The complexity and changing nature of Government policies, particularly in the energy sector, risk delaying much needed investment. We are concerned that the complexity and changing nature of the policy landscape affecting infrastructure investment, particularly in the energy sector, may be causing investors to hold back from making investment decisions.  For example, we heard that although there is planning consent for infrastructure that would provide 15 gigawatts of gas-powered electricity generation, investors are not going ahead due to a combination of unfavourable market prices for gas and electricity, and lack of certainty with regard to the Government’s electricity market reforms. The shift to renewables is one of the reasons for increasing bills for consumers. There is a challenge to the adequacy of supply which is made more difficult by current market interventions. There appears to be a lack of urgency in DECC when so much of our coal fired plants are being decommissioned before the end of 2015.

Recommendation: Departments should explicitly factor in the potential impact of complexity and uncertainty on investors when making or changing policies affecting infrastructure. DECC needs to act quickly to give certainty and unlock much needed energy investment or the consequences for consumer bills will be worsened.

While HM Treasury accepts responsibility for considering the impact of infrastructure investment on consumer bills “across the piece”, it has not produced any work on the long-term affordability of consumer bills.  Within individual sectors, there is no clear guidance about who – regulators or Government – is responsible for assessing affordability. For example, in the water sector there is no definition of affordability, and neither Defra nor Ofwat was able to tell us which of them were responsible for monitoring and assessing affordability. The failure of departments and regulators to assess the overall long-term affordability of planned infrastructure means they are taking policy and regulatory decisions which influence what infrastructure is built and how, without a proper appreciation of consumers’ ability to pay. We are not persuaded by HM Treasury’s argument that it is not sensible to aggregate the costs to consumers across sectors as the affordability of costs can only be determined by taking into account all household bills, household incomes and the wider costs of living. We welcome the recent commitment by regulators to consider the affordability of bills across sectors, but we strongly feel that both HM Treasury and Government departments, which set policies that influence investment decisions, should assess and consider affordability as an integral part of their decision-making processes.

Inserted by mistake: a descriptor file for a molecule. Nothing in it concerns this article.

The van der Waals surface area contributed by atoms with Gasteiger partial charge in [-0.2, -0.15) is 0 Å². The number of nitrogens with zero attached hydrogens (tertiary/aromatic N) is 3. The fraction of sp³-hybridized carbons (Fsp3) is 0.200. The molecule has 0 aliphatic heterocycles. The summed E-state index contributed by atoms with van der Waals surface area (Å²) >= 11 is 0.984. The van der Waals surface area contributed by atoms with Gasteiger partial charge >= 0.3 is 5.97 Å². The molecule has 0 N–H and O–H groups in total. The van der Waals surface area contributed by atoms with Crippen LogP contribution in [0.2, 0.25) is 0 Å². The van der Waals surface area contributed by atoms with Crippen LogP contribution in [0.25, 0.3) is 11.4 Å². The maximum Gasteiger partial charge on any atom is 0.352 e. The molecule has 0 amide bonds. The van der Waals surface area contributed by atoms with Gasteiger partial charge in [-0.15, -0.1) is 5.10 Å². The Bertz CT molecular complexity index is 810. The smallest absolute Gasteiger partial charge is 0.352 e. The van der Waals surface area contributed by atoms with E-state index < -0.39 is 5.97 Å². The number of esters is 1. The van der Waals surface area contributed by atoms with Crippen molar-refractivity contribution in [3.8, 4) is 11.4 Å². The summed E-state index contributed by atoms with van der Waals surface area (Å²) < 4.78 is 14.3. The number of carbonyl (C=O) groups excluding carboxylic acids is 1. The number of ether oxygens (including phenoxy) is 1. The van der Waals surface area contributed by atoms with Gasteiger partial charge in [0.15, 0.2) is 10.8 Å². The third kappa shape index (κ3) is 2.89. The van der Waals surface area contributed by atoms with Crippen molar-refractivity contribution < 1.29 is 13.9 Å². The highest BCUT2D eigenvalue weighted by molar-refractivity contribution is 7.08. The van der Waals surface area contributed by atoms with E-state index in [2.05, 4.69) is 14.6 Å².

Recommendation: HM Treasury should ensure that an assessment of the long-term affordability of bills across the sectors is produced and published.

This should involve:

  • establishing with departments and regulators clear responsibilities in each sector for assessing the long-term affordability of bills;
  • bringing together sector-level assessments, starting with energy and water, so that long-term affordability for consumers can be considered in aggregate; and
  • assessing the combined impact of increased bills on different household types, including those households most vulnerable to price rises.

Regulators are not getting sufficient assurance on the long-term sustainability of companies’ operations. Regulators rely heavily on the information companies provide to them rather than seeking independent assurance so, for example, regulators do not check whether infrastructure has been provided to the agreed specification and will be fit for purpose for its whole expected life. We found this surprising given that misreporting has in the past prompted the Serious Fraud Office to impose fines on water companies. Given the nature of the energy market, it is vital that regulators protect consumers’ interests by properly understanding the companies’ finances. While we welcome Ofwat’s commitment to look more closely at companies’ financial structures, Ofwat recognised that it has struggled recently to recruit the skilled people it needs, and it is not clear that Ofwat has all the necessary skills to support effective scrutiny.

Recommendation: Regulators need to improve their protection of consumers’ interests by paying closer attention to the financial structures of regulated companies and by verifying in, a proportionate way, whether infrastructure has been built to the standards expected. They must have robust plans to address any gaps in their capacity and skills to do this.

Regulators have been unacceptably slow to respond to earlier calls for more joined-up working. We are disappointed that despite the House of Lords Economic Affairs Select Committee calling for much stronger joint working arrangements in 2007, regulators have only very recently acted upon this. At our hearing, regulators rightly recognised the limitations of their previous cross-sector working arrangements. We welcome the news that regulators’ Chief Executives are now having regular formal meetings and are in the process of establishing a permanent secretariat and a joint work programme which includes a focus on affordability issues.

Recommendation: Regulators must ensure their reformed joint-working arrangements deliver a coordinated approach to assessing the impact on bills and affordability of infrastructure investment, and that this is carried out in collaboration with Government.

Further information